OVERCOMING EV REGULATORY CHALLENGES
THE SOLUTION TO MEETING EU REGULATION WITHOUT IMPACTING PERFORMANCE
The end of the road for internal combustion engine vehicles (ICE) has been on the agenda for a few years now, with many countries on track to meet their own targets for final sale. But the rollout isn’t without its challenges. Here, Simone Bruckner, managing director of power resistor manufacturer for the electric vehicle (EV) market, Cressall, explains the resistor solution to ensuring EU-compliant braking systems.
According to the European Automobile Manufacturers’ Association, or AECA, of the 1.9 million cars registered in 2021, the number of diesel car registrations represented 66 per cent less than in 2017. In the same time period, battery and hybrid EVs experienced a tenfold increase. However, while electrification seems to be progressing well for cars, challenges remain in other vehicle categories.
EU regulation relates to any vehicle belonging to category M3 — vehicles used for the carriage of passengers, comprising of more than eight seats in addition to the driver’s seats with a maximum mass exceeding five tonnes. Typically, these are buses and coaches.
Regardless of how category M3 vehicles are fuelled, they must be fitted with a secondary or endurance brake to safeguard the vehicle’s ability to stop. Category M3 vehicles brake differently to cars, as they do not purely rely on their service brakes to slow down. Instead, they also use an endurance braking system, which enables the driver to reduce the speed, or descend at a nearly constant speed, without using its service brakes. The benefit of an endurance braking system is that it doesn’t overheat as quickly on long declines and reduces the risk of fade or failure of the service brakes.
In order to comply with regulation, vehicles must pass the ECE R13 Type -IIA test, which requires the vehicle to maintain a speed of 30 kilometres per hour (kph) for 12 minutes on a 7 per cent slope without using its service brakes.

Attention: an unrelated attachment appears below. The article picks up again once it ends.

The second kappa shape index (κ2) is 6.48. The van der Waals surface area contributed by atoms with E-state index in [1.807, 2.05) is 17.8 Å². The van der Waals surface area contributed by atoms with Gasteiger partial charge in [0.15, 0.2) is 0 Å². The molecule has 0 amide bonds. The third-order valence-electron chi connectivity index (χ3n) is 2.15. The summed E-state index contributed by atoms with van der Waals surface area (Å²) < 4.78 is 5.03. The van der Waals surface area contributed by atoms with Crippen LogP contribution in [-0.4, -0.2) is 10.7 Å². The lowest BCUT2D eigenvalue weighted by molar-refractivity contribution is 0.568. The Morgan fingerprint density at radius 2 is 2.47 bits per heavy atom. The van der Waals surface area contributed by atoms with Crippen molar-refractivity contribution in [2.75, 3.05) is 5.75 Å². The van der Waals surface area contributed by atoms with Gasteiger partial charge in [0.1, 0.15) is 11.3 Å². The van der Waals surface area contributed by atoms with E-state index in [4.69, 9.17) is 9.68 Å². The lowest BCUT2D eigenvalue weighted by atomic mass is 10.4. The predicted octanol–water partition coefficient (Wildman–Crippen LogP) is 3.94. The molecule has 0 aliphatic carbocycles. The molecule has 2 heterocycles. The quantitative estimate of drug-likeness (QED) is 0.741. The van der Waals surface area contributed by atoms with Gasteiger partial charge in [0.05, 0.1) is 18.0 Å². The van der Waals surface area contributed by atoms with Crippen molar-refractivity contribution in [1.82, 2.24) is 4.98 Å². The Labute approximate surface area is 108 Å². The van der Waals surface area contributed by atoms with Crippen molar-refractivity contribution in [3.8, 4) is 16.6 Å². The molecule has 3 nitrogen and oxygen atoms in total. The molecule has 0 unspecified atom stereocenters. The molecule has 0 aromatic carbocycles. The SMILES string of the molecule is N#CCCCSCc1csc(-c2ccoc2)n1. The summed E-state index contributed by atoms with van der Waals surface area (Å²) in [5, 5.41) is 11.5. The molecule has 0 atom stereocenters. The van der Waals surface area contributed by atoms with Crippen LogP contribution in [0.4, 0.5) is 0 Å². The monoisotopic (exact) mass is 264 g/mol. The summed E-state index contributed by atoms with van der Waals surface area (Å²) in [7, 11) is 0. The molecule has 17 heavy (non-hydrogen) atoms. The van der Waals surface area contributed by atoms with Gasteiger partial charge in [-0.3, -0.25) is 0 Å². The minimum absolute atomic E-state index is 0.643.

In the past, passing this test has proven difficult for EVs. The technical issue comes when the battery is fully loaded. The vehicle’s endurance braking system works on a regenerative braking model, meaning that when the vehicle’s brakes are pressed, the kinetic energy is converted into electrical energy, which is directed to the EV’s battery to recharge it.
When an EV’s battery is full, the vehicle’s kinetic energy cannot be converted into electricity and stored, meaning regenerative braking is impossible, and the endurance braking system cannot operate. So in order to pass the test, it’s important to ensure the availability of sufficient capacity in the battery, or create a separate outlet channel for excess energy to be directed into to keep the system operational and ensure the vehicle can pass the downhill test.
One solution to ensuring sufficient capacity of the EV’s battery is to fit a dynamic braking resistor that removes excess energy from the system and dissipates it as heat. This heat takes the form of hot water within the EV’s own, existing cooling system. Removing energy from the system in this way ensures that the endurance braking system remains active by providing an outlet for excess energy.
Typical concerns around the use of a resistor for this application centre around a possible negative impact on weight and cost. But Cressall’s EV2 water-cooled DBR is designed specifically for EV applications, providing the high reliability, mechanical simplicity and low weight required. The EV2’s unique patented design means it is typically ten per cent of the volume and 15 per cent of the weight of the inequivalent air-cooled DBR. It can also be integrated into a vehicle’s existing overall cooling system, removing the need for a separate cooling circuit, further reducing weight additions.
The shift away from ICE vehicles is well underway, and despite no solid targets for the end of the sale of ICE buses and coaches, their electric counterparts are proving popular in Europe, with sales expected to quadruple by 2030. But for uptake to have as much success as anticipated, it’s crucial for automakers to consider how to ensure their braking systems are compliant to keep the EU’s roads safe.